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09-09-2016 | Cardiology | News | Article

Prolonged DAPT shows benefit for PCI patients with peripheral artery disease

medwireNews: Research suggests that patients with peripheral artery disease (PAD), particularly those with acute coronary syndromes (ACS), may benefit from prolonged dual antiplatelet therapy (DAPT) after percutaneous coronary intervention (PCI).

The finding came from a subgroup analysis of the PRODIGY trial, a randomised study which compared the efficacy of prolonged and short DAPT in patients undergoing PCI.

The results, published in JAMA Cardiology, found that the presence of PAD had a significant adverse prognostic effect following PCI.

But the research also indicated that extending the duration of DAPT to 24 months significantly reduced the risk of major adverse events in these patients compared with short DAPT of 6 months or less.

“Although in the overall population of the PRODIGY trial prolonged DAPT was not more effective, the relative risk of the primary efficacy end point was approximately halved by prolonged DAPT in patients with PAD”, write authors Marco Valgimigli (Bern University Hospital, Switzerland) and colleagues.

Their subanalysis included 246 patients with history of PAD and 1724 patients without.

They found that within 2 years of PCI, the risk of the composite primary endpoint of death, myocardial infarction or cerebrovascular event was 75.0% higher among those with PAD (21.9 vs 8.4% in patients without PAD). Rates of overall mortality (15.8 vs 5.3%) and cardiac death (10.0 vs 2.9%) were also significantly higher in PAD patients.

However, among patients with PAD, prolonged DAPT was associated with a 46% reduced risk of the primary endpoint compared with short DAPT (16.1 vs 27.3%), primarily due to an effect on risk of death. By contrast, no such relationship between DAPT duration and the primary endpoint was observed in patients without PAD.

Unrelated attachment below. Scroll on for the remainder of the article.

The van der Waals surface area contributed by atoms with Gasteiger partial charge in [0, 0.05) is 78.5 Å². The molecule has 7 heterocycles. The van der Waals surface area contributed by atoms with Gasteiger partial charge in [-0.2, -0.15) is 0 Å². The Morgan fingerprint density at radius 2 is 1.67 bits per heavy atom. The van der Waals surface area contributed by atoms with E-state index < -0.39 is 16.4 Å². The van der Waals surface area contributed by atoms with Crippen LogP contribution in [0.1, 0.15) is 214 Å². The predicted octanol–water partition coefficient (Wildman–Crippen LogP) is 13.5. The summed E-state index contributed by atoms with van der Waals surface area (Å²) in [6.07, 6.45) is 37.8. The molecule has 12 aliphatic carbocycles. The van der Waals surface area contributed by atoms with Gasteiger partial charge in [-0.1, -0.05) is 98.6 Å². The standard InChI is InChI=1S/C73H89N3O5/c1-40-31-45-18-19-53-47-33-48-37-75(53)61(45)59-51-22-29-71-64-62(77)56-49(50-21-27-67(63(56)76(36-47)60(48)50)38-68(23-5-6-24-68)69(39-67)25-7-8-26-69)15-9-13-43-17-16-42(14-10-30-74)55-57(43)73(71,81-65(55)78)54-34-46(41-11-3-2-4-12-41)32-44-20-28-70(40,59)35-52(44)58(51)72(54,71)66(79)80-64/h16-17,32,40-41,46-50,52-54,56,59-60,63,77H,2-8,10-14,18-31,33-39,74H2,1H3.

The effect of prolonged DAPT appeared even greater in PAD patients with ACS at presentation; among these patients the primary endpoint occurred in 32.2% assigned to receive short DAPT and 16.9% assigned to receive the prolonged regime (HR= 0.46).

Additionally, the authors report that the risks of bleeding were not affected by DAPT duration. They say this finding could be related to the high incidence of ischaemic events in PAD patients or the small sample size, but is consistent with other reports.

Along with the restricted power of their study, the findings are also limited by the fact that assignment to receive short or prolonged DAPT was not stratified by by PAD status and the analysis was not prespecified.

“Overall, our results should be considered hypothesis generating for future dedicated randomized clinical trials”, they say.

Writing in an accompanying editorial, Marc Bonaca, from the Brigham and Women’s Hospital Heart & Vascular Center in Boston, Massachusetts, USA, says the findings will help clinicians to select patients at the highest risk who may benefit the most from intensive antiplatelet treatment.

“Taken together with other recent subgroup analyses, these data help to shine a welcomed spotlight on a population of patients at high ischemic risk, including limb ischemic risk, and that until recently has had few proven therapies”, he writes. However, he notes that future research should also focus on the rates of adverse limb events, which are high among patients with PAD.

“Hopefully the continued recognition of the risk to life and limb in patients with PAD coupled with encouraging data demonstrating that this can be modified with potent pharmacologic strategies will continue to drive research into newer and better therapies”, Bonaca concludes.

By Kirsty Oswald

medwireNews is an independent medical news service provided by Springer Healthcare Limited. © Springer Healthcare Ltd; 2016